View Full Version : How about a Lessons Learned Feature in SWAT?
September 8, 2002, 10:09 AM
How about including a feature which critques/reviews armed confrontations? It could be like the Ayoob Files or similar articles in Combat Handguns. I believe the staff at SWAT could do a much better job at this type of feature than the other magazines.
September 8, 2002, 10:34 AM
We actually proposed this some time back and asked for feedback. We received very few responses. It is, however, still under consideration.
September 9, 2002, 09:03 AM
Thank you for replying. I believe such a feature would be great since your magazine is the only "thinking man's" gun magazine on the market. With all due respect, I would much rather read Clint Smith's analysis of Norco or Newhall than about antique firearms; since there are already many other magazines which cover the subject of historical arms.
Keep up the excellent work!
September 9, 2002, 10:55 AM
While I would love to hear several of our regular writers express their opinions on actual events, the fact is that it is not always easy to Monday Morning Quarterback... nor is it always fair. "If you weren't there...."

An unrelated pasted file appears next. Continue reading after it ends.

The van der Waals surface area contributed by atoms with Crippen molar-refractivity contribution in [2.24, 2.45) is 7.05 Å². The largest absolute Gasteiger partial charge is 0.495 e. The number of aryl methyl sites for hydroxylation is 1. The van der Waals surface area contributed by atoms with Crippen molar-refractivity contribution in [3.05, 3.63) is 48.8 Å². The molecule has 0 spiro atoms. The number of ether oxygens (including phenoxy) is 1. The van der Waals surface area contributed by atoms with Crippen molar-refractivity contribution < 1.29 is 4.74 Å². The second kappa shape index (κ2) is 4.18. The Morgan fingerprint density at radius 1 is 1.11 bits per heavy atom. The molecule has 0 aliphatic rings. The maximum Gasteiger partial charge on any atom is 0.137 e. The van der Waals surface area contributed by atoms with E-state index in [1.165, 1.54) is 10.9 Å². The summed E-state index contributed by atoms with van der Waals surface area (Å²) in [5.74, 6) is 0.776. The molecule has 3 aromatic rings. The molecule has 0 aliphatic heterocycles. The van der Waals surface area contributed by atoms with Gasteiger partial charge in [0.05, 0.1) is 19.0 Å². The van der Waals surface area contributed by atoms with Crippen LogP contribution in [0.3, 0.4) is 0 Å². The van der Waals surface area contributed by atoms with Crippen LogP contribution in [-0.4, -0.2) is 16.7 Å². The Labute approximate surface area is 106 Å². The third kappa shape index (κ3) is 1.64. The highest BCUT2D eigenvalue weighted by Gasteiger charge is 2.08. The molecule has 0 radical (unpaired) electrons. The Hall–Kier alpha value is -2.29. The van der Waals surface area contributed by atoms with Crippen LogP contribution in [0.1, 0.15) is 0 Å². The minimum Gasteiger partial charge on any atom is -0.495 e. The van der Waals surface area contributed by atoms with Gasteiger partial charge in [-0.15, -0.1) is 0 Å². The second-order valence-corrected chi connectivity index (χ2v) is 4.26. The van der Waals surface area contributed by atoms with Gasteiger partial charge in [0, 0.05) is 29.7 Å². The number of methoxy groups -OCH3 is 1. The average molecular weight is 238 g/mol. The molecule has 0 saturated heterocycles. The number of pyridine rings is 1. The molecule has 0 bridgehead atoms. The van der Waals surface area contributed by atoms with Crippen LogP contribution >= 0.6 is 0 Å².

I believe that about as much could be gained by discussing proper handling of hypothetical situations without the baggage or ego considerations of "critiquing" real world incidents.
I've heard the Diallo shooting recounted and commented on dozens of times.. but I've only heard it once from one of the participants, and that's the only one I put much stock in. It could be said that even that version could be flawed, because of legal and ego considerations on the side of the source.
We are all curious about these things and they are often interesting to read about. If you put stock in a writer/instructor's opinion, I think as much could be learned from their thoughts/comments/suggestions about realistic training situations or hypothetical incidents.
There is no doubt that this would be a popular feature. Someone volunteering to tell their own story (particularly if it is truly with a hope to educate and not brag/exagerrate) is one thing, but writing an objective critique of another man's peek at the elephant is something else.
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